Pensacola Bay Bridge Closed Due To Wind, And It Was Struck By A Barge

September 15, 2020

The Pensacola Bay Bridge was closed Tuesday morning after it was struck by a barge and due to winds from Hurricane Sally.

The City of Gulf Breeze said a barge struck the bridge, and the Florida Department of Transportation will send an inspection team to access any damage.

FDOT noted the bridge was also closed due to sustained winds of 40 mph or greater.

The bridge is expected to remain close for the duration of Hurricane Sally.

Tolls have been waved on the Garcon Point bridge until further notice.

Pictured above: The Gulf Breeze end of the Pensacola Bay Bridge just before 10 a.m. Tuesday. Pictured below: The Pensacola end of the bridge.

Comments

5 Responses to “Pensacola Bay Bridge Closed Due To Wind, And It Was Struck By A Barge”

  1. Toro59 on September 16th, 2020 8:59 am

    was it in the Mid 80’s- when the last barge hit and CLOSED the old bridge for Months? had to take a ferry or drive around via hwy 87! can’t believe it happened again!

  2. Makarizo Sanchez on September 16th, 2020 7:23 am

    Uh oh! I remember in 1989 when the 3 mile bridge was struck by a barge. I lived downtown and worked on Pensacola Beach at EPA. I had to make the trek all the way around through Navarre which was an extra 60 miles. I had to carpool with 3 other people whether I liked them or not for 6 months. I think you could use one lane after a while on the 3 mile bridge but it would get closed arbitrarily or traffic would be bad. Six months was pretty good though compared to today’s road construction in the area. I guess it’s like inflation, the years make the numbers go up. By comparison, the overpass and 9 mile road area has been under construction for over 4 years and it’s not even a bridge over 40 feet of water. To fix a pylon today managed by the same people who are managing the hwy 29 construction, it would probably be 10 years.
    Atleast we have the rich people bridge now in midway Gulf Breeze in case they say 3 mile is unsafe again (like they did 30 years ago.) If I had to take the rich folk bridge every day I would probably eventually have to take out a second mortgage. Luckily the only reason I absolutely have to go over there is to get to Peg Leg Pete’s for a seafood platter.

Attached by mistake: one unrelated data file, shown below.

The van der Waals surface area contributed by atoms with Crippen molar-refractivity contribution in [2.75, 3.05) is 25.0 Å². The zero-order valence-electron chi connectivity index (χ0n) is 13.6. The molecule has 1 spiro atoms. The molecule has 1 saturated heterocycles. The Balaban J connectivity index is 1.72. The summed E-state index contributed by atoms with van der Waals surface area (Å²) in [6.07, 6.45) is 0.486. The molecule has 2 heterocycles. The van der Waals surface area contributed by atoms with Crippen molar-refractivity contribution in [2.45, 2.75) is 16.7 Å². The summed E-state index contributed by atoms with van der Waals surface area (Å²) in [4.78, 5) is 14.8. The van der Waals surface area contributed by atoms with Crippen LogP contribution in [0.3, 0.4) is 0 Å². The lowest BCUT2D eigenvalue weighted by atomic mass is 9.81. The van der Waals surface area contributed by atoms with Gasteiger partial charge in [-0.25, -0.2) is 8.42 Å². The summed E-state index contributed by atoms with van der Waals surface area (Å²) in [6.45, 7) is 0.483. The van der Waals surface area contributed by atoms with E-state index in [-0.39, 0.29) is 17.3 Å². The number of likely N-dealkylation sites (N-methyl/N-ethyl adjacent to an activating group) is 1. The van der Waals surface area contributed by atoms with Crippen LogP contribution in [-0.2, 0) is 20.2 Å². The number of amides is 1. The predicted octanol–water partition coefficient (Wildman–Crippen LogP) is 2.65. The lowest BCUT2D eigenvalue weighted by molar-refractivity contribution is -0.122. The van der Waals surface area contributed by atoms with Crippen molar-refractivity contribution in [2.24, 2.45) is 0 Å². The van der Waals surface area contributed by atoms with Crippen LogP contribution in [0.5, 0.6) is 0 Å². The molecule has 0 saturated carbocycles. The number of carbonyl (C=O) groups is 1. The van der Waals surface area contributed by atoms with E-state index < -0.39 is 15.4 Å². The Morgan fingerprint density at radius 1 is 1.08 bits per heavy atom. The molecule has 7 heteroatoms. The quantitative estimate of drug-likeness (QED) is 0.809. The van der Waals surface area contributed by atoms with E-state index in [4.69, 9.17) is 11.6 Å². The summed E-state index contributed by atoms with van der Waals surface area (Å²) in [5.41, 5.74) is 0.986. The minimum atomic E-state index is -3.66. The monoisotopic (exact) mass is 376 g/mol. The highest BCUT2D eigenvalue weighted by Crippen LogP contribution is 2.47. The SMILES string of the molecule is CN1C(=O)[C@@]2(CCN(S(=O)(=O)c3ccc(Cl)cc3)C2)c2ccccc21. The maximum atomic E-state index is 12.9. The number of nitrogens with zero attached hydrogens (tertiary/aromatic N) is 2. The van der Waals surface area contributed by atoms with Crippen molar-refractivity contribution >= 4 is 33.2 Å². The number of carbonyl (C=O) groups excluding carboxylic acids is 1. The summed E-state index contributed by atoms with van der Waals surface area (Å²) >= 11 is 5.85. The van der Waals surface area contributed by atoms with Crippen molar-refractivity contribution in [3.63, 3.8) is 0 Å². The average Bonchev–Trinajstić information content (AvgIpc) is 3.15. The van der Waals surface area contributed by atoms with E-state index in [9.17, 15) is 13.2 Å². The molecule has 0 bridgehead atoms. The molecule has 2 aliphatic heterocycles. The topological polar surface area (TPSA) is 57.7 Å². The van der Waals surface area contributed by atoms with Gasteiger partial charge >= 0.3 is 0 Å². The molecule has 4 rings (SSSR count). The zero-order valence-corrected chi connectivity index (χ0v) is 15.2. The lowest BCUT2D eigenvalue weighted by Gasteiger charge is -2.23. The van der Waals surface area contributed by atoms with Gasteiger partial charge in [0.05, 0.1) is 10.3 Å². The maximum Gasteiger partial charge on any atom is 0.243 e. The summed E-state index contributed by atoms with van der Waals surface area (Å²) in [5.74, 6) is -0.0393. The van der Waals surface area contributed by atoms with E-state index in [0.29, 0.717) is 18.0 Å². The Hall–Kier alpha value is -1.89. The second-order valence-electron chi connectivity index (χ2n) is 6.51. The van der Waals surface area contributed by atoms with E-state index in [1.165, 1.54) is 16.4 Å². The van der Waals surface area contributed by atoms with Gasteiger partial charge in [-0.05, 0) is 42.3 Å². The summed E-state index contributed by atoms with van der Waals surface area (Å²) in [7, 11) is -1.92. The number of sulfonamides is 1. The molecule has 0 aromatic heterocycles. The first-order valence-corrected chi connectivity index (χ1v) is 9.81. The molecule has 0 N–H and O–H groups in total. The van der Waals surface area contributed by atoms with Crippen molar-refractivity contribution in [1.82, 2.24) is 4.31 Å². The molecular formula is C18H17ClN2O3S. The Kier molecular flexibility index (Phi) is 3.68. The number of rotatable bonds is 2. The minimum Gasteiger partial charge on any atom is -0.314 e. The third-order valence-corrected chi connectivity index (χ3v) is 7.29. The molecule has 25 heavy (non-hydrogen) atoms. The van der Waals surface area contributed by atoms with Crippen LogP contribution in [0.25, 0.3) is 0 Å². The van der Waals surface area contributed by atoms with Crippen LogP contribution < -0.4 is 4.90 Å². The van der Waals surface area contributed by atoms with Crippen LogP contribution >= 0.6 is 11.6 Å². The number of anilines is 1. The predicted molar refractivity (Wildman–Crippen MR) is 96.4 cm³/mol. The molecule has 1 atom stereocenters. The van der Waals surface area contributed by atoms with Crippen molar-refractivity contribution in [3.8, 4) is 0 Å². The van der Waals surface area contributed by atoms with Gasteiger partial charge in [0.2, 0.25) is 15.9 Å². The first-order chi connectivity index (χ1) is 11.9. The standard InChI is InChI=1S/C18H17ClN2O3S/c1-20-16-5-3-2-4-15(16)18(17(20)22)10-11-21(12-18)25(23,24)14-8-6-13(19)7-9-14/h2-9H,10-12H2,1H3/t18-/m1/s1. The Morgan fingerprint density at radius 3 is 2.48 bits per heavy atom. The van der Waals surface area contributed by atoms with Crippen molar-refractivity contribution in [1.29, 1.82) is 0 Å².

3. Elizabeth Carter on September 15th, 2020 8:42 pm

    I was 8 years old in 1947. My grandparents lived in Pensacola and I lived in Panama City. On Friday afternoons the Trailways bus stopped in front of our house on US 98 and my mother put me on in, right behind the driver. My grandfather met the bus in Pensacola. On Sunday afternoon we reversed the trip. I well remember the many months that the bus bypassed the damaged part of the bridge on a rickity-looking wooden detour. It was indeed a kinder and gentler time.

  4. Donald W Skipper on September 15th, 2020 5:38 pm

    I noticed yesterday coming back from Quietwater that the contractor left all the barges and cranes in place for this storm instead of moving them to Bayou Chico as they have for previous storms. A costly mistake, but the costs, including repairs, should be on the contractor and not the taxpayers.

  5. Hoosier Daddy on September 15th, 2020 1:27 pm

    In 1947, a freighter moored to the coaling station near the foot of 9th Av broke loose during a hurricane. It went through the old two-lane bridge. A temporary wooden bridge was constructed during the repair work. A kinder and gentler time, but, nevertheless, memorable.





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